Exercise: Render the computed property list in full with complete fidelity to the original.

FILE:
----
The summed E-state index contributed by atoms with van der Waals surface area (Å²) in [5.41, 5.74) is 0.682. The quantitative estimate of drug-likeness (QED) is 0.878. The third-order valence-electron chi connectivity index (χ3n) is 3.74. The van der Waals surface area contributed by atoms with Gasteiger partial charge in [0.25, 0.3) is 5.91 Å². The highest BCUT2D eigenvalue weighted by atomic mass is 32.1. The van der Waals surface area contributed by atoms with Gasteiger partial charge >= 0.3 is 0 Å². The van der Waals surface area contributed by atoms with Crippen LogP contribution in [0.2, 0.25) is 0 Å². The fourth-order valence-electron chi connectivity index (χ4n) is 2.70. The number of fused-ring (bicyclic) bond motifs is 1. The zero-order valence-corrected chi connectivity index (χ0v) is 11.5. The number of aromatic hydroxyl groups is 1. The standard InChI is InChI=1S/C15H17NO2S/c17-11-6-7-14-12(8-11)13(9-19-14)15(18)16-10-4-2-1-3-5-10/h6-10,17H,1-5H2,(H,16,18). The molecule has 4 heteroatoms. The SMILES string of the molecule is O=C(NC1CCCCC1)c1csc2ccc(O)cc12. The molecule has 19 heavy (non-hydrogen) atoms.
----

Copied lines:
The summed E-state index contributed by atoms with van der Waals surface area (Å²) in [5.41, 5.74) is 0.682. The quantitative estimate of drug-likeness (QED) is 0.878. The third-order valence-electron chi connectivity index (χ3n) is 3.74. The van der Waals surface area contributed by atoms with Gasteiger partial charge in [0.25, 0.3) is 5.91 Å². The highest BCUT2D eigenvalue weighted by atomic mass is 32.1. The van der Waals surface area contributed by atoms with Gasteiger partial charge >= 0.3 is 0 Å². The van der Waals surface area contributed by atoms with Crippen LogP contribution in [0.2, 0.25) is 0 Å². The fourth-order valence-electron chi connectivity index (χ4n) is 2.70. The number of fused-ring (bicyclic) bond motifs is 1. The zero-order valence-corrected chi connectivity index (χ0v) is 11.5. The number of aromatic hydroxyl groups is 1. The standard InChI is InChI=1S/C15H17NO2S/c17-11-6-7-14-12(8-11)13(9-19-14)15(18)16-10-4-2-1-3-5-10/h6-10,17H,1-5H2,(H,16,18). The molecule has 4 heteroatoms. The SMILES string of the molecule is O=C(NC1CCCCC1)c1csc2ccc(O)cc12. The molecule has 19 heavy (non-hydrogen) atoms.